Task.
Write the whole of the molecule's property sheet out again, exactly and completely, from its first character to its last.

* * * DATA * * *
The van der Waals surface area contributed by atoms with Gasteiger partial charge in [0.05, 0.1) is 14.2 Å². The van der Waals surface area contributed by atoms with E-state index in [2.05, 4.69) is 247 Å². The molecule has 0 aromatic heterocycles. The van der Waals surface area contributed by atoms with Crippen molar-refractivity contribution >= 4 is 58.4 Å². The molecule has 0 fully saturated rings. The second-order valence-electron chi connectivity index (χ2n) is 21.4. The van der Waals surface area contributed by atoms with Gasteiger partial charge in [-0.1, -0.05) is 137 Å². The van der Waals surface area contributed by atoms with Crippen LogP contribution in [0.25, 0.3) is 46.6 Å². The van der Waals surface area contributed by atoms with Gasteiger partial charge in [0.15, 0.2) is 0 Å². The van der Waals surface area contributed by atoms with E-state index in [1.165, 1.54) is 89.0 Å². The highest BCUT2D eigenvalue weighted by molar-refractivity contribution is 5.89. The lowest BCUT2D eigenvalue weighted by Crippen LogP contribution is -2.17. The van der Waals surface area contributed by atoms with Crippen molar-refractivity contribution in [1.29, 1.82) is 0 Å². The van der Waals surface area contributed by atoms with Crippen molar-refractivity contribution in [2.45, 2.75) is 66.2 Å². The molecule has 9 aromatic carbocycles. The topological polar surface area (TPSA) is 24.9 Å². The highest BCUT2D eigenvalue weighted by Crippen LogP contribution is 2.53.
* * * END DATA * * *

The van der Waals surface area contributed by atoms with Gasteiger partial charge in [0.05, 0.1) is 14.2 Å². The van der Waals surface area contributed by atoms with E-state index in [2.05, 4.69) is 247 Å². The molecule has 0 aromatic heterocycles. The van der Waals surface area contributed by atoms with Crippen molar-refractivity contribution >= 4 is 58.4 Å². The molecule has 0 fully saturated rings. The second-order valence-electron chi connectivity index (χ2n) is 21.4. The van der Waals surface area contributed by atoms with Gasteiger partial charge in [-0.1, -0.05) is 137 Å². The van der Waals surface area contributed by atoms with Crippen LogP contribution in [0.25, 0.3) is 46.6 Å². The van der Waals surface area contributed by atoms with Gasteiger partial charge in [0.15, 0.2) is 0 Å². The van der Waals surface area contributed by atoms with E-state index in [1.165, 1.54) is 89.0 Å². The highest BCUT2D eigenvalue weighted by molar-refractivity contribution is 5.89. The lowest BCUT2D eigenvalue weighted by Crippen LogP contribution is -2.17. The van der Waals surface area contributed by atoms with Crippen molar-refractivity contribution in [1.29, 1.82) is 0 Å². The van der Waals surface area contributed by atoms with Crippen molar-refractivity contribution in [2.45, 2.75) is 66.2 Å². The molecule has 9 aromatic carbocycles. The topological polar surface area (TPSA) is 24.9 Å². The highest BCUT2D eigenvalue weighted by Crippen LogP contribution is 2.53.